We also need to understand that there is a growing customer expectation of what “great” service looks like that often is shaped by “single best user experiences.” The optionality, transparency and affordability of products and services offered by prominent digital era companies have set a new baseline for banking customers’ expectations of convenience, simplicity and customer engagement.

Further, machine learning and advanced analytics are enhancing risk monitoring, controls and risk mitigation across the banking industry. Banks are able to leverage expanded internal and market data and advanced analytics to better understand key customer and financial transaction related-risk factors.

The shift toward digital platforms allows banks to interact more closely with customers, and quickly design and deliver relevant services. Digitizing end-to-end business processes further enables banks to achieve scale and become more efficient, resilient and transparent. As a result, banks are better able to quickly respond to changing customer needs, market dynamics and regulatory expectations.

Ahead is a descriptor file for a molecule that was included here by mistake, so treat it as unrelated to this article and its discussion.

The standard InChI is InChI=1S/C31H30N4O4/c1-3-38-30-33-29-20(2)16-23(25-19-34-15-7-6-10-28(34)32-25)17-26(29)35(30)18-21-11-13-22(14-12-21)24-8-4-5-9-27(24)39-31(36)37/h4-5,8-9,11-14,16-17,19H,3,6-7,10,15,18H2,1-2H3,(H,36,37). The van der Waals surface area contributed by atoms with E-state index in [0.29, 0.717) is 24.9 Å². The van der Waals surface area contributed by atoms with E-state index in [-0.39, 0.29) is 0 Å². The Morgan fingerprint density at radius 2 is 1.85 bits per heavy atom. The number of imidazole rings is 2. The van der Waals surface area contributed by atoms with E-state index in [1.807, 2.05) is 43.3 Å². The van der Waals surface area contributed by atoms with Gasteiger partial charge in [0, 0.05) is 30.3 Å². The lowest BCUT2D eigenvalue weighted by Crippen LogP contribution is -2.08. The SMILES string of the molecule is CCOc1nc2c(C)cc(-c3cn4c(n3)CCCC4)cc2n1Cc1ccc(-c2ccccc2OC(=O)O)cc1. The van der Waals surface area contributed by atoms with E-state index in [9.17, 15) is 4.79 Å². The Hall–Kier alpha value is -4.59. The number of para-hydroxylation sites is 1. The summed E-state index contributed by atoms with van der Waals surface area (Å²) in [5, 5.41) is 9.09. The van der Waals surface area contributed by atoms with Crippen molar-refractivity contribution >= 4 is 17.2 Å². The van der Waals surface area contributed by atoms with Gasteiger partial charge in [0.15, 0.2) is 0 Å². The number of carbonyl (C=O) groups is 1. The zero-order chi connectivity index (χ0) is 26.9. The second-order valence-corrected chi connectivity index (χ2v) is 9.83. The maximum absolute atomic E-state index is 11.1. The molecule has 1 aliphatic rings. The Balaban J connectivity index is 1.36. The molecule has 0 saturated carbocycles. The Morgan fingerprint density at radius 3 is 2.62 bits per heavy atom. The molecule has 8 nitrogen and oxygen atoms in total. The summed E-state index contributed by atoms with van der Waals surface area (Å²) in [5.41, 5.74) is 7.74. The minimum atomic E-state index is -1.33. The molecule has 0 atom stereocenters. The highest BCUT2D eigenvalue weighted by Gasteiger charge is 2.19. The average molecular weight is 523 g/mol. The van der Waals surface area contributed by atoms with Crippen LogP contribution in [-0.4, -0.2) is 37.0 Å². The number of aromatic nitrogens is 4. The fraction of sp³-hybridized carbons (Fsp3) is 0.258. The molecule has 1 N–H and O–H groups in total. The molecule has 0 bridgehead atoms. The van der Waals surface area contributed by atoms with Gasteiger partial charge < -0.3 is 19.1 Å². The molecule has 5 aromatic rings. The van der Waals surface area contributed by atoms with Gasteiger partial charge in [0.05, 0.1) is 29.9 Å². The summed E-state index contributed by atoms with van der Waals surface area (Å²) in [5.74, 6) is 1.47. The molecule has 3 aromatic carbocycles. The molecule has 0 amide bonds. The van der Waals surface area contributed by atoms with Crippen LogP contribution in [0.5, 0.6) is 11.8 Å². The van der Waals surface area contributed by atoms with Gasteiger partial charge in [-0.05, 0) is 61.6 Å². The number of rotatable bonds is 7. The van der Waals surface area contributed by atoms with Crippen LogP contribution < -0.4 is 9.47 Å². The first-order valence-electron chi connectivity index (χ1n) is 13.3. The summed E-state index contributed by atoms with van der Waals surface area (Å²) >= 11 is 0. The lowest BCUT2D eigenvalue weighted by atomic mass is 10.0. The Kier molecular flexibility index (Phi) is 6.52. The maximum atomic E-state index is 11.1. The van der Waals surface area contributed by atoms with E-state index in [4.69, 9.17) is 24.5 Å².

Maintaining an appropriate balance in regulating and supervising banks as they innovate is not a new challenge. Key examples of impactful, organic incorporation of technological innovations into banking include, among others, the advent of call centers and the shift from paper to electronic/digital books and records. Banks determine the precise design and use of each technological innovation based on customer needs, opportunities to enhance customer value, compliance with regulatory requirements and supervisory expectations, their business models, risk tolerances and other market factors. Banks rely on their first (business), second (risk management) and third (internal audit) lines of defense to maintain compliance. The banking industry’s long and successful track record of safely implementing technological innovations speaks to the effectiveness of its regulatory engagement model.